Section 1.3 Foundations
The God who reveals himself in Scripture and in Christ is the same God who created and sustains a physical universe that is laid "before our eyes like a beautiful book" giving witness to its maker. (Belgic Confession Article 2, Ps 19:1-2, 97:6, 104; Job 38ff; Rom 1:19-20, Heb 11:3, Acts 14:15-17)
What does this confession mean for a study of the Earth?
First, we recognize that meaningful knowledge can be gained through the study of the physical world. In other words, that scientific inquiry can reveal something about the creation.
Second, we recognize that God — as creator and sustainer of the universe — is the author of all truth, whether that truth is found in Scripture or Nature.
These perspectives have important important implications for how we approach scientific theories of origins: for example we reject belief systems that deny God's authorship of creation; yet at the same time we allow that scientific inquiry (as described by contemporary scientific theories) may actually reveal the way in which God created the world.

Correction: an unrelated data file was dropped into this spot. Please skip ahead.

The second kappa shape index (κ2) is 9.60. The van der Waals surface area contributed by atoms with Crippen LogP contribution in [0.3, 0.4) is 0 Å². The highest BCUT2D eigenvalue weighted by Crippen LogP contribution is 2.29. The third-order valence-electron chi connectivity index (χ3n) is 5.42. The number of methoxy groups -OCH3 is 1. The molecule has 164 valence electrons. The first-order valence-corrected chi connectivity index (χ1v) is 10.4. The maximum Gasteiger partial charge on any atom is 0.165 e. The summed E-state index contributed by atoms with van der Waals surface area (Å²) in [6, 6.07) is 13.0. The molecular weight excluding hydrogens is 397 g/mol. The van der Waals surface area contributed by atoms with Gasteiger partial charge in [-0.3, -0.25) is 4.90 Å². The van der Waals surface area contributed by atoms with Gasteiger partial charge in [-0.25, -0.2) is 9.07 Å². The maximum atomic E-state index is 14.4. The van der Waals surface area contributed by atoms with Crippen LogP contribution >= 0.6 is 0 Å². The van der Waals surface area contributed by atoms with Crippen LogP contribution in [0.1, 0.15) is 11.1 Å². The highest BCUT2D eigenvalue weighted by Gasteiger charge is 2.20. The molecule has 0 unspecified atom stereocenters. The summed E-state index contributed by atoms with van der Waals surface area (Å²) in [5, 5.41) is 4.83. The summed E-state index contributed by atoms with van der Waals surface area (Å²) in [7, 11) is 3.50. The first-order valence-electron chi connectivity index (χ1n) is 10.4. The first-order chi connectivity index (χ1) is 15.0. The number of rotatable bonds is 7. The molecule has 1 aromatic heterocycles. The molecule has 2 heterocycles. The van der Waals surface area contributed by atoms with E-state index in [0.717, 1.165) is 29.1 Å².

Another important consequence is that it may help prevent a tendency to separate natural phenomena into "spectacular" and "mundane" events; instead we recognize that God is immanent *throughout* creation and sustaining every part - and even where we might have a good scientific explanation for the observed phenomena (e.g., seasons).